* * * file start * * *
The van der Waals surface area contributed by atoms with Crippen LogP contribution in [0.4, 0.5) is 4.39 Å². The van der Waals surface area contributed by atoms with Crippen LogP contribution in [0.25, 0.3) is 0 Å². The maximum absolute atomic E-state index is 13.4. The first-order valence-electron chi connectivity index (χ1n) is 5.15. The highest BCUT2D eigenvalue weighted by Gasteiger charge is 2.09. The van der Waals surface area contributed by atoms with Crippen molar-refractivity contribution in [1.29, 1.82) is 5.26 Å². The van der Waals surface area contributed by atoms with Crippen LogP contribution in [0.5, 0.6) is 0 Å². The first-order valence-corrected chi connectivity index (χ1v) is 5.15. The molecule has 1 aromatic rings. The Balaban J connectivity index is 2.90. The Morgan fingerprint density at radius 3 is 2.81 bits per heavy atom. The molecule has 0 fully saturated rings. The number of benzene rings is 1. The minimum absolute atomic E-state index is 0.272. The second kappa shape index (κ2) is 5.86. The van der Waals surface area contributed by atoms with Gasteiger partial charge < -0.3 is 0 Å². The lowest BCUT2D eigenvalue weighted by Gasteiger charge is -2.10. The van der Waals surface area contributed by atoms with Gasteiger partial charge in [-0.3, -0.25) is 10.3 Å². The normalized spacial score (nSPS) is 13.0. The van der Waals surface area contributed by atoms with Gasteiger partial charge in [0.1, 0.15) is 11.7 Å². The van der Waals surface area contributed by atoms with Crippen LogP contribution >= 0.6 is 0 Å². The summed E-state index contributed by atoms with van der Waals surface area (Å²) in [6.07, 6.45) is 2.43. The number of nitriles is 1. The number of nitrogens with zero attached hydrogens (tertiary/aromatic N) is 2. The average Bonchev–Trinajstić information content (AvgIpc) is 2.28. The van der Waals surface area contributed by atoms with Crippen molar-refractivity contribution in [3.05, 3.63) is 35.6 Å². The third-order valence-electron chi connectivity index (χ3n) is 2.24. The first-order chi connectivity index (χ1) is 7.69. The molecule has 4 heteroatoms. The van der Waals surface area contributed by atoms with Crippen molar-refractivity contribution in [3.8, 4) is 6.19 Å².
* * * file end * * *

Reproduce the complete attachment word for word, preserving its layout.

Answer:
The van der Waals surface area contributed by atoms with Crippen LogP contribution in [0.4, 0.5) is 4.39 Å². The van der Waals surface area contributed by atoms with Crippen LogP contribution in [0.25, 0.3) is 0 Å². The maximum absolute atomic E-state index is 13.4. The first-order valence-electron chi connectivity index (χ1n) is 5.15. The highest BCUT2D eigenvalue weighted by Gasteiger charge is 2.09. The van der Waals surface area contributed by atoms with Crippen molar-refractivity contribution in [1.29, 1.82) is 5.26 Å². The van der Waals surface area contributed by atoms with Crippen LogP contribution in [0.5, 0.6) is 0 Å². The first-order valence-corrected chi connectivity index (χ1v) is 5.15. The molecule has 1 aromatic rings. The Balaban J connectivity index is 2.90. The Morgan fingerprint density at radius 3 is 2.81 bits per heavy atom. The molecule has 0 fully saturated rings. The number of benzene rings is 1. The minimum absolute atomic E-state index is 0.272. The second kappa shape index (κ2) is 5.86. The van der Waals surface area contributed by atoms with Gasteiger partial charge < -0.3 is 0 Å². The lowest BCUT2D eigenvalue weighted by Gasteiger charge is -2.10. The van der Waals surface area contributed by atoms with Gasteiger partial charge in [-0.3, -0.25) is 10.3 Å². The normalized spacial score (nSPS) is 13.0. The van der Waals surface area contributed by atoms with Gasteiger partial charge in [0.1, 0.15) is 11.7 Å². The van der Waals surface area contributed by atoms with Crippen LogP contribution >= 0.6 is 0 Å². The summed E-state index contributed by atoms with van der Waals surface area (Å²) in [6.07, 6.45) is 2.43. The number of nitriles is 1. The number of nitrogens with zero attached hydrogens (tertiary/aromatic N) is 2. The average Bonchev–Trinajstić information content (AvgIpc) is 2.28. The van der Waals surface area contributed by atoms with Crippen molar-refractivity contribution in [3.05, 3.63) is 35.6 Å². The third-order valence-electron chi connectivity index (χ3n) is 2.24. The first-order chi connectivity index (χ1) is 7.69. The molecule has 4 heteroatoms. The van der Waals surface area contributed by atoms with Crippen molar-refractivity contribution in [3.8, 4) is 6.19 Å².